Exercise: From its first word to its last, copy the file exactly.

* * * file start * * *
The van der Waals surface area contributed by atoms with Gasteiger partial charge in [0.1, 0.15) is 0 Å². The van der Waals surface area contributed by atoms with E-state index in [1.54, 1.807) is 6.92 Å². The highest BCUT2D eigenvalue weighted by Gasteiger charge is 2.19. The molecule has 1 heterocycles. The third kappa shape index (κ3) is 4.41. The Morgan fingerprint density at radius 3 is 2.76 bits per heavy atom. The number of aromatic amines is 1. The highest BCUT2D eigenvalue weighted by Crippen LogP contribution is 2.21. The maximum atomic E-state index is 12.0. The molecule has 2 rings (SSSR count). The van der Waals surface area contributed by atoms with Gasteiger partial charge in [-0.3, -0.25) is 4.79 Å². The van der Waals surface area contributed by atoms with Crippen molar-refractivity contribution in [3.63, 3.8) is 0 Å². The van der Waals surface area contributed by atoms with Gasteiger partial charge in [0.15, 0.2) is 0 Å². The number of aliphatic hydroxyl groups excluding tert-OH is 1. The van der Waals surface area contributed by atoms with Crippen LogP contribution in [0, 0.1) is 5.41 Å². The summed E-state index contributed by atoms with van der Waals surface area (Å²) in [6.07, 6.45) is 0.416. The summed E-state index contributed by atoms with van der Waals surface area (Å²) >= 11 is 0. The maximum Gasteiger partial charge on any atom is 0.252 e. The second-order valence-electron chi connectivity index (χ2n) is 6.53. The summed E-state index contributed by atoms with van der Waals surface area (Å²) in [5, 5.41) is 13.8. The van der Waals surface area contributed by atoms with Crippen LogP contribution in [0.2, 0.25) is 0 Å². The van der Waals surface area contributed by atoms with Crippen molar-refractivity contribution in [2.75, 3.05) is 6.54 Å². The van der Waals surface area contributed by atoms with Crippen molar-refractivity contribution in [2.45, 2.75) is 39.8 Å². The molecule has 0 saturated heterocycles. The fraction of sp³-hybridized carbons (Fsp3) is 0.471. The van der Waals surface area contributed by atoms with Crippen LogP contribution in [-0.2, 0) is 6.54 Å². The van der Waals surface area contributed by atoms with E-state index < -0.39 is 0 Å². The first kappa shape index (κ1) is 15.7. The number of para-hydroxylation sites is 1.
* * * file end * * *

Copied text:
The van der Waals surface area contributed by atoms with Gasteiger partial charge in [0.1, 0.15) is 0 Å². The van der Waals surface area contributed by atoms with E-state index in [1.54, 1.807) is 6.92 Å². The highest BCUT2D eigenvalue weighted by Gasteiger charge is 2.19. The molecule has 1 heterocycles. The third kappa shape index (κ3) is 4.41. The Morgan fingerprint density at radius 3 is 2.76 bits per heavy atom. The number of aromatic amines is 1. The highest BCUT2D eigenvalue weighted by Crippen LogP contribution is 2.21. The maximum atomic E-state index is 12.0. The molecule has 2 rings (SSSR count). The van der Waals surface area contributed by atoms with Gasteiger partial charge in [-0.3, -0.25) is 4.79 Å². The van der Waals surface area contributed by atoms with Crippen molar-refractivity contribution in [3.63, 3.8) is 0 Å². The van der Waals surface area contributed by atoms with Gasteiger partial charge in [0.15, 0.2) is 0 Å². The number of aliphatic hydroxyl groups excluding tert-OH is 1. The van der Waals surface area contributed by atoms with Crippen LogP contribution in [0, 0.1) is 5.41 Å². The summed E-state index contributed by atoms with van der Waals surface area (Å²) in [6.07, 6.45) is 0.416. The summed E-state index contributed by atoms with van der Waals surface area (Å²) >= 11 is 0. The maximum Gasteiger partial charge on any atom is 0.252 e. The second-order valence-electron chi connectivity index (χ2n) is 6.53. The summed E-state index contributed by atoms with van der Waals surface area (Å²) in [5, 5.41) is 13.8. The van der Waals surface area contributed by atoms with Crippen LogP contribution in [0.2, 0.25) is 0 Å². The van der Waals surface area contributed by atoms with Crippen molar-refractivity contribution in [2.75, 3.05) is 6.54 Å². The van der Waals surface area contributed by atoms with Crippen molar-refractivity contribution in [2.45, 2.75) is 39.8 Å². The molecule has 0 saturated heterocycles. The fraction of sp³-hybridized carbons (Fsp3) is 0.471. The van der Waals surface area contributed by atoms with Crippen LogP contribution in [-0.2, 0) is 6.54 Å². The van der Waals surface area contributed by atoms with E-state index < -0.39 is 0 Å². The first kappa shape index (κ1) is 15.7. The number of para-hydroxylation sites is 1.